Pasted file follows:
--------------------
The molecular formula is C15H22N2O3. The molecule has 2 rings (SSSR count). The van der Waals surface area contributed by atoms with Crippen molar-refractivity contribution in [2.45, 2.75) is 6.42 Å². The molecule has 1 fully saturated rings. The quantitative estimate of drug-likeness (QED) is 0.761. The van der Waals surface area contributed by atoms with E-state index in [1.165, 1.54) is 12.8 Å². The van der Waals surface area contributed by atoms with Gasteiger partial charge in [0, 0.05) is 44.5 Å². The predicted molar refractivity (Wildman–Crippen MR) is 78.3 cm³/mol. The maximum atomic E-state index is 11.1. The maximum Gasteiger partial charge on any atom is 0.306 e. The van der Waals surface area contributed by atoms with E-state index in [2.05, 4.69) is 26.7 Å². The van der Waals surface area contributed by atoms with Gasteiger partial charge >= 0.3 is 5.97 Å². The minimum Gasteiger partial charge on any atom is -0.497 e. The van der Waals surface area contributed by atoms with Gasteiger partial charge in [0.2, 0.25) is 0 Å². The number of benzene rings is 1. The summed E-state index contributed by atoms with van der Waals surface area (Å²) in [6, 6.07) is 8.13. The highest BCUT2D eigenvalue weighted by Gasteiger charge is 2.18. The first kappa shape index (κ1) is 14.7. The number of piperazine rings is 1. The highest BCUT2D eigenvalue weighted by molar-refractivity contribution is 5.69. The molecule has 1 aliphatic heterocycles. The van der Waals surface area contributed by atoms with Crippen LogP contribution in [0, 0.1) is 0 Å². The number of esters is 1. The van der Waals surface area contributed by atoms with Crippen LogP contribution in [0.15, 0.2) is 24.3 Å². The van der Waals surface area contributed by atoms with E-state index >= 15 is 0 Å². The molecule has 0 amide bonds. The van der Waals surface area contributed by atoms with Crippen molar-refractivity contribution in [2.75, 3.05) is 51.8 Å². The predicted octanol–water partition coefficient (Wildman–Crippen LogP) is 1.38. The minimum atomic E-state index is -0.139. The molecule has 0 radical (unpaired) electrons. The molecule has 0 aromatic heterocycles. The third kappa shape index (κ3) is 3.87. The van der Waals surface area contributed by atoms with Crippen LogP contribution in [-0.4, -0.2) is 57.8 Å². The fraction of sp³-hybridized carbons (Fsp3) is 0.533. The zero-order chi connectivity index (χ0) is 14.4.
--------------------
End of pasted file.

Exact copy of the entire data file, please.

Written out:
The molecular formula is C15H22N2O3. The molecule has 2 rings (SSSR count). The van der Waals surface area contributed by atoms with Crippen molar-refractivity contribution in [2.45, 2.75) is 6.42 Å². The molecule has 1 fully saturated rings. The quantitative estimate of drug-likeness (QED) is 0.761. The van der Waals surface area contributed by atoms with E-state index in [1.165, 1.54) is 12.8 Å². The van der Waals surface area contributed by atoms with Gasteiger partial charge in [0, 0.05) is 44.5 Å². The predicted molar refractivity (Wildman–Crippen MR) is 78.3 cm³/mol. The maximum atomic E-state index is 11.1. The maximum Gasteiger partial charge on any atom is 0.306 e. The van der Waals surface area contributed by atoms with E-state index in [2.05, 4.69) is 26.7 Å². The van der Waals surface area contributed by atoms with Gasteiger partial charge >= 0.3 is 5.97 Å². The minimum Gasteiger partial charge on any atom is -0.497 e. The van der Waals surface area contributed by atoms with Gasteiger partial charge in [0.2, 0.25) is 0 Å². The number of benzene rings is 1. The summed E-state index contributed by atoms with van der Waals surface area (Å²) in [6, 6.07) is 8.13. The highest BCUT2D eigenvalue weighted by Gasteiger charge is 2.18. The first kappa shape index (κ1) is 14.7. The number of piperazine rings is 1. The highest BCUT2D eigenvalue weighted by molar-refractivity contribution is 5.69. The molecule has 1 aliphatic heterocycles. The van der Waals surface area contributed by atoms with Crippen LogP contribution in [0, 0.1) is 0 Å². The number of esters is 1. The van der Waals surface area contributed by atoms with Crippen LogP contribution in [0.15, 0.2) is 24.3 Å². The van der Waals surface area contributed by atoms with E-state index >= 15 is 0 Å². The molecule has 0 amide bonds. The van der Waals surface area contributed by atoms with Crippen molar-refractivity contribution in [2.75, 3.05) is 51.8 Å². The predicted octanol–water partition coefficient (Wildman–Crippen LogP) is 1.38. The minimum atomic E-state index is -0.139. The molecule has 0 radical (unpaired) electrons. The molecule has 0 aromatic heterocycles. The third kappa shape index (κ3) is 3.87. The van der Waals surface area contributed by atoms with Crippen LogP contribution in [-0.4, -0.2) is 57.8 Å². The fraction of sp³-hybridized carbons (Fsp3) is 0.533. The zero-order chi connectivity index (χ0) is 14.4.